a set of gearsOnce the boundaries of the system have been defined and the aim developed, it becomes management’s job to optimize the system – to turn the company into a fine-tuned machine with all the parts supporting one another. All action should be judged in terms of optimizing the system. Unfortunately, this seldom occurs. Most companies judge their actions solely on what is good for the company in the short term – not how to optimize the system in the long term. This is probably why Dr. Deming has more examples of how a system was destroyed than of how one was optimized.

To optimize the system, management must educate the work force on what a system is and the role they play in it. Everyone in the organization must know why they are doing a job. This is a paradigm shift for almost all organizations. Job training must include the why, not just the how. This is Point 6 of the 14 points: Institute training on the job.

In a steel mill, one department is supposed to clean the scale on tubes. The operators must know why it is important to remove the scale to be able to do their job. Why is it important to have clean tubes for the next operation or for the final customer? The why makes a difference on the operational definition of “clean.”

To optimize the system, management must study the relationship between the various components. Management must realize that there are interactions between these components, just like the interaction between factors in an experimental design.

Optimizing each individual component will not, in most cases, optimize the system. This is because components do interact. Examples of interaction between components abound at work and in everyday life. I love my wife and enjoy spending time with her and talking to her. On a fictitious joy of life scale, this may rate a 10. I also enjoy college football and basketball. Maybe this rates a 7. Thus, it appears that I could heighten my joy in life by combining my wife and a college football or basketball game. On the joy of life scale, it should be 10 + 7 = 17. Wrong! There is a definite interaction at play here since my wife dislikes college sports. Combining these two at the same time actually decreases the joy in my life – definitely below the 7 rating for the college sport by itself.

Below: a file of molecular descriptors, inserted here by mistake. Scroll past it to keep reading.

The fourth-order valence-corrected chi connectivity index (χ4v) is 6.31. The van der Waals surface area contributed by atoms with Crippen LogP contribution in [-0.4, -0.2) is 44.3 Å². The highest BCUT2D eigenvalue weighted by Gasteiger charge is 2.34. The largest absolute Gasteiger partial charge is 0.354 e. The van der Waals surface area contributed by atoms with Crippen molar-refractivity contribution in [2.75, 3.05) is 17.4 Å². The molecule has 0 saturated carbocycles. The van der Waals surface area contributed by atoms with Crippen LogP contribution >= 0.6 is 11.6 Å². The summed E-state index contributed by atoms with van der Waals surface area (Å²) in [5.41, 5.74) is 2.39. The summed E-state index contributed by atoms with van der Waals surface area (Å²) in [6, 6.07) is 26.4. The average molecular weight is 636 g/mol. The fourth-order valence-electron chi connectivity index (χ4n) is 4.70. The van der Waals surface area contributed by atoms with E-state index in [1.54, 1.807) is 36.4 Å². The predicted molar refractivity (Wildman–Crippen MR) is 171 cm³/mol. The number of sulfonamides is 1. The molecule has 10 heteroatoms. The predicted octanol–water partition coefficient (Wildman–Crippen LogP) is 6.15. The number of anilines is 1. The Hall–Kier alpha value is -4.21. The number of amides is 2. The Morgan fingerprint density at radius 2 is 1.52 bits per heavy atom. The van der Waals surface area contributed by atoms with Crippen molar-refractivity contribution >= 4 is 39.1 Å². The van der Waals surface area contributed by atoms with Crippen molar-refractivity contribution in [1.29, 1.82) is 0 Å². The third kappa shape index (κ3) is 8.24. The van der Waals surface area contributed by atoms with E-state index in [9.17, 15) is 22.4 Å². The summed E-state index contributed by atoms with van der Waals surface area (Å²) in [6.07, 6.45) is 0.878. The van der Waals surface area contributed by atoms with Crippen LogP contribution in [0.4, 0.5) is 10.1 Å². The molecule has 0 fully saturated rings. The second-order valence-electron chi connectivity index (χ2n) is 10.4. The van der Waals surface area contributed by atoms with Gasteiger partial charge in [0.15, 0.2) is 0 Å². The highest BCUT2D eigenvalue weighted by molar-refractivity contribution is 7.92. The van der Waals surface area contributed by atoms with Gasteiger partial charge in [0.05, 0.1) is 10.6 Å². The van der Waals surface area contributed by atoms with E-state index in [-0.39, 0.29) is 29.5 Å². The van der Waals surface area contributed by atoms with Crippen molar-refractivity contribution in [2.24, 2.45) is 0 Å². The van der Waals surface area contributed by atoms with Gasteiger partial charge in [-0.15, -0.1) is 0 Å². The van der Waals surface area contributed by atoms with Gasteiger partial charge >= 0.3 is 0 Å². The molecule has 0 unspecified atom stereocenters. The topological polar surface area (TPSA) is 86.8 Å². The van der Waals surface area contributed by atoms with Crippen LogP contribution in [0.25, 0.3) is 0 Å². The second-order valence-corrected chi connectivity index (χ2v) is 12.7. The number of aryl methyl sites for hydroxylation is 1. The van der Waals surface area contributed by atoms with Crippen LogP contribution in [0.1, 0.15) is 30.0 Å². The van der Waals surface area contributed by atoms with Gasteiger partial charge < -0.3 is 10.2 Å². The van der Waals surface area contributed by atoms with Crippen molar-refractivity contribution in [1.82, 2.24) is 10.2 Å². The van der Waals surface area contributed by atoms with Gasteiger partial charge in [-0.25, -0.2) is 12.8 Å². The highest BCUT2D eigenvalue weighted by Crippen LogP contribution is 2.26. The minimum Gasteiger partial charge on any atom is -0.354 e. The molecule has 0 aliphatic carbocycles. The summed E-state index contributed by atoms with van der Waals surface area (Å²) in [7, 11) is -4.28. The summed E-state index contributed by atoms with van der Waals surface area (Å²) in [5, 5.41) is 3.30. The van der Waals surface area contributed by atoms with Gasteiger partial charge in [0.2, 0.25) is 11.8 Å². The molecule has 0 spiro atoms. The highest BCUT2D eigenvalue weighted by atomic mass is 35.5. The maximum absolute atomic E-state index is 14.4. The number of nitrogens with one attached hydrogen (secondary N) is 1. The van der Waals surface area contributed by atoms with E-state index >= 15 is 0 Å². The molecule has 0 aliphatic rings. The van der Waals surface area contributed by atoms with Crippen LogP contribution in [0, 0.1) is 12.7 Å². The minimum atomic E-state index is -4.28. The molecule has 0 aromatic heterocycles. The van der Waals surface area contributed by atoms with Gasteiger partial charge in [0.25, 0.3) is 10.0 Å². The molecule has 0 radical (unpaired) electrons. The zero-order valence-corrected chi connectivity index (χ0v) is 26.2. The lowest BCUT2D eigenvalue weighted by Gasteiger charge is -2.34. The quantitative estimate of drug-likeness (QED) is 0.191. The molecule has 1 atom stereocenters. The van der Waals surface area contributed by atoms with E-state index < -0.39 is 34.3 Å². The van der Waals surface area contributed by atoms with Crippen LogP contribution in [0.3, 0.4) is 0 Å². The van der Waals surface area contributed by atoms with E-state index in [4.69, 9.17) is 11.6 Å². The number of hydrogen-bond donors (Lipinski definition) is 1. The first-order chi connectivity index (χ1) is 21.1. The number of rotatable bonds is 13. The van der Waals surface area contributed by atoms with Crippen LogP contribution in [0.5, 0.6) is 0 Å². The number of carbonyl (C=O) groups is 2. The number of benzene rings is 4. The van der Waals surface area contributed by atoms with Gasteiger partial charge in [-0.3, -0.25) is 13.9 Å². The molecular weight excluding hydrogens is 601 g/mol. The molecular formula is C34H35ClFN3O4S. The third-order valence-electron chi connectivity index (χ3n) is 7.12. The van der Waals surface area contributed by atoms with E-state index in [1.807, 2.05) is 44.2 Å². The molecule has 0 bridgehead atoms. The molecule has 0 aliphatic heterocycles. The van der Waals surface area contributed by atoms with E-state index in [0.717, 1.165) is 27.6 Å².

Optimization means moving from competition between departments, people, etc. to cooperation. We have grown up believing competition is good. However, in competition at work, at school, or in life, there are winners and losers. To brand people as losers once risks branding them as losers forever. Janis Ian in her song “At Seventeen” said it very well: “To those of us who knew the pain …. those whose names were never called when choosing sides for basketball.”

To optimize the system, there must be cooperation between all the components. Breaking down barriers between departments is Point 9 of the fourteen points. In developing a system, breaking down barriers between departments is very important. This is difficult to do in many companies and takes time. It is even more difficult to break down barriers between suppliers and customers. Developing a system with all components working together will not be easy in the United States – “there is no instant pudding.”

The emphasis on short term profits does not optimize the system. Harvard Business School professor Michael Porter told the people gathered at then President-elect Bill Clinton’s economic summit in December 1992 that, on the average, a share of stock in corporate America is held for only two years. “Our investors are too concerned with guessing what stock is going to appreciate in the next six months or a year rather than in understanding the fundamental health of the company.”